Black adults report being discriminated against or unfairly judged by health care providers and their staff at a rate almost three times higher than White adults and about twice as high as Latino / Hispanic adults, according to a new analysis of 2020 survey data.
Inequities in health insurance coverage and access to care are well-documented but the mechanisms behind these inequities are complex and often include interpersonal experiences of discrimination or unfair judgement in health care settings. Research shows that people are often discriminated against or treated unfairly in health care settings because of disabilities, gender identity or sexual orientation, and race or ethnicity.
This study examines survey data that asked respondents whether in the last 12 months they had felt a doctor, medical provider, or health care staff had judged them unfairly or discriminated against them. An analysis of the survey responses finds:
10.6 percent of Black adults reported discrimination or unfair judgement by a health care provider or their staff based on race, ethnicity, disability, gender, sexual orientation, or health condition.
Among Black adults, women (13.1%) and low-income individuals (14.6%) reported discrimination or unfair judgement at particularly high rates.
The share of Black adults reporting any discrimination or unfair judgment was nearly three times higher than white adults (3.6%) and about twice as high as Latino/Hispanic adults (4.5%).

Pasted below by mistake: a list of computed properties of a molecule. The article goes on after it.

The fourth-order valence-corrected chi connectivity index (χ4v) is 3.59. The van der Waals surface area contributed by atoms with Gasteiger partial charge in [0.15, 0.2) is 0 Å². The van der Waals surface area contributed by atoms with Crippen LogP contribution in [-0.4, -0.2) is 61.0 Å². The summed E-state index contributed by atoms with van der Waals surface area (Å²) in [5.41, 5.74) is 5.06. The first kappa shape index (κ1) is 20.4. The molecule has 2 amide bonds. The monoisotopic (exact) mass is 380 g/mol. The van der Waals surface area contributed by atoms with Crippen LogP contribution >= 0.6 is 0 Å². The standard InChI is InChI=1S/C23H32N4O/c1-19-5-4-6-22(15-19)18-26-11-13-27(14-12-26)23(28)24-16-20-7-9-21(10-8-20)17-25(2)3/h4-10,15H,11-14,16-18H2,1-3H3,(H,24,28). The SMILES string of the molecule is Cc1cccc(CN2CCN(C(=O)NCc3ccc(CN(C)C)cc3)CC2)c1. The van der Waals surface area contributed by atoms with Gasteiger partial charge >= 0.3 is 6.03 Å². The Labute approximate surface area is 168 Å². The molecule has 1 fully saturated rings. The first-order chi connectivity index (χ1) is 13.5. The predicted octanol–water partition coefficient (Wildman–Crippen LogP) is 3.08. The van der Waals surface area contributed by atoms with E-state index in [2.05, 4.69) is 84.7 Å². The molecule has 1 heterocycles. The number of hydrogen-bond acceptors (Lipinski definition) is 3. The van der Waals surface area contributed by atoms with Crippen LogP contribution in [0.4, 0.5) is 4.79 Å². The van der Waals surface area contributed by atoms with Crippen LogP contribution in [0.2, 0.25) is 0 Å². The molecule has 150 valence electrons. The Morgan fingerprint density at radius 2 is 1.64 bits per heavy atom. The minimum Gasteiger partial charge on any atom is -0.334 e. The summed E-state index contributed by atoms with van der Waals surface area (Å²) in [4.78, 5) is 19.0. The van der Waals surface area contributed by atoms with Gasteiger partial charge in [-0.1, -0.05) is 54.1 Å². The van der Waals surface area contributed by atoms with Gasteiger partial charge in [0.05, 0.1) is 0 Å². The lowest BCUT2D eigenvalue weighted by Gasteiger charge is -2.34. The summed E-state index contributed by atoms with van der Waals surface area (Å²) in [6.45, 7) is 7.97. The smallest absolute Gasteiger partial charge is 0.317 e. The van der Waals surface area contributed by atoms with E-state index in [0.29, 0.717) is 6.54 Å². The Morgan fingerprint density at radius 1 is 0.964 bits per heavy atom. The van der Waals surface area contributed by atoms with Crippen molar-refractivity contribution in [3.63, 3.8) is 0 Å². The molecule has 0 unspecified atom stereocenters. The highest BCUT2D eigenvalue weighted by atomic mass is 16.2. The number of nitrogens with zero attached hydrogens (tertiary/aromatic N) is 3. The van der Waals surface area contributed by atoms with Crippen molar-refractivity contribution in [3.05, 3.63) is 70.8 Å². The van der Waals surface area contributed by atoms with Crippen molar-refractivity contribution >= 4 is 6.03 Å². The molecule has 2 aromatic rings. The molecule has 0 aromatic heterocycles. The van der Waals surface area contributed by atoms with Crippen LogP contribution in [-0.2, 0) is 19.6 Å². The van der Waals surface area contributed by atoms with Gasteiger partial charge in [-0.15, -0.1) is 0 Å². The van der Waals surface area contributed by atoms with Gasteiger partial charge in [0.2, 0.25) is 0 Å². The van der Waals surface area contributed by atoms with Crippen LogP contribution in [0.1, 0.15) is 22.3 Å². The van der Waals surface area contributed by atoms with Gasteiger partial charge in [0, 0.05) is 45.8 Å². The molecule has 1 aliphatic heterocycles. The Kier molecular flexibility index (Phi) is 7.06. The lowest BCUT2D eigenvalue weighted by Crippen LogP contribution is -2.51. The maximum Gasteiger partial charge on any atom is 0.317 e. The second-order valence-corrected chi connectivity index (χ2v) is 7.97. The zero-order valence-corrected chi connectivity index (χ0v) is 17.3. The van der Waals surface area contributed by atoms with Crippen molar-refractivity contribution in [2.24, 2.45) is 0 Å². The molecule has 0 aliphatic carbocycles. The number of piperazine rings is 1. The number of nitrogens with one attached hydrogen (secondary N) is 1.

Overall, 5.1 percent of all nonelderly adults reported having been discriminated against or judged unfairly.
Race or ethnicity was the most common reason reported for perceived discrimination or unfair judgment, cited by 3 percent of all adults and 7.9 percent of Black adults.
The analysis finds that Black adults, particularly Black women and Black adults with low-incomes, face discrimination in health care settings at particularly high rates. Failure to tackle health inequities stemming from discrimination or unfair treatment in health care settings can have serious consequences for an individual’s health and the quality of care they are able to receive.
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Discrimination in America: Experiences and Views
This series of reports from NPR, Harvard T.H. Chan School of Public Health, and RWJF includes findings from surveys that ask people about their own personal experiences with discrimination.